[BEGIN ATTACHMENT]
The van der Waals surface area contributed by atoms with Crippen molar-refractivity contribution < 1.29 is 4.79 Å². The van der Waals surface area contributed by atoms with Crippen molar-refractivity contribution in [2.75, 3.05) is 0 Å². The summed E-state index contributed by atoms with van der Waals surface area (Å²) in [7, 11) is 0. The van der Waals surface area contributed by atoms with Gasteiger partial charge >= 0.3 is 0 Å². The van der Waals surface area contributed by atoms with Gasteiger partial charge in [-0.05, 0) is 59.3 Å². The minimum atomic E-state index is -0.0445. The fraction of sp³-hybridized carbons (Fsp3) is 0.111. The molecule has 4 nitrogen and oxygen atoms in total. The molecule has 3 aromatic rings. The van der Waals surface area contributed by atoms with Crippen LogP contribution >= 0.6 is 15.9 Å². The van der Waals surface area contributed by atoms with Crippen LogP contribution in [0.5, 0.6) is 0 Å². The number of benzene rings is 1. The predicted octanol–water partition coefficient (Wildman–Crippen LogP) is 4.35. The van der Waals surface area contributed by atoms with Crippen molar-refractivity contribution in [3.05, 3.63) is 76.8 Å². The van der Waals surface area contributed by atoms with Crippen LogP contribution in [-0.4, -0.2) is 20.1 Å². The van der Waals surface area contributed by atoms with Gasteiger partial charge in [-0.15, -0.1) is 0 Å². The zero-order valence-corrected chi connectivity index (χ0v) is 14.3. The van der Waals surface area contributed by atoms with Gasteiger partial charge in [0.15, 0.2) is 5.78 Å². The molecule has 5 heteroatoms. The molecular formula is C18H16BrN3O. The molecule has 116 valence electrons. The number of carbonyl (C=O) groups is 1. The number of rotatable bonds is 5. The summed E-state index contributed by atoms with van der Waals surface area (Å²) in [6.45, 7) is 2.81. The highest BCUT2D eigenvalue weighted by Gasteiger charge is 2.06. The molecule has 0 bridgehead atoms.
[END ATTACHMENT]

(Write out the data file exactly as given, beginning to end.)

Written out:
The van der Waals surface area contributed by atoms with Crippen molar-refractivity contribution < 1.29 is 4.79 Å². The van der Waals surface area contributed by atoms with Crippen molar-refractivity contribution in [2.75, 3.05) is 0 Å². The summed E-state index contributed by atoms with van der Waals surface area (Å²) in [7, 11) is 0. The van der Waals surface area contributed by atoms with Gasteiger partial charge >= 0.3 is 0 Å². The van der Waals surface area contributed by atoms with Gasteiger partial charge in [-0.05, 0) is 59.3 Å². The minimum atomic E-state index is -0.0445. The fraction of sp³-hybridized carbons (Fsp3) is 0.111. The molecule has 4 nitrogen and oxygen atoms in total. The molecule has 3 aromatic rings. The van der Waals surface area contributed by atoms with Crippen LogP contribution >= 0.6 is 15.9 Å². The van der Waals surface area contributed by atoms with Crippen LogP contribution in [0.5, 0.6) is 0 Å². The number of benzene rings is 1. The predicted octanol–water partition coefficient (Wildman–Crippen LogP) is 4.35. The van der Waals surface area contributed by atoms with Crippen molar-refractivity contribution in [3.05, 3.63) is 76.8 Å². The van der Waals surface area contributed by atoms with Crippen LogP contribution in [-0.4, -0.2) is 20.1 Å². The van der Waals surface area contributed by atoms with Gasteiger partial charge in [-0.15, -0.1) is 0 Å². The zero-order valence-corrected chi connectivity index (χ0v) is 14.3. The van der Waals surface area contributed by atoms with Gasteiger partial charge in [0.15, 0.2) is 5.78 Å². The molecule has 5 heteroatoms. The molecular formula is C18H16BrN3O. The molecule has 116 valence electrons. The number of carbonyl (C=O) groups is 1. The number of rotatable bonds is 5. The summed E-state index contributed by atoms with van der Waals surface area (Å²) in [6.45, 7) is 2.81. The highest BCUT2D eigenvalue weighted by Gasteiger charge is 2.06. The molecule has 0 bridgehead atoms.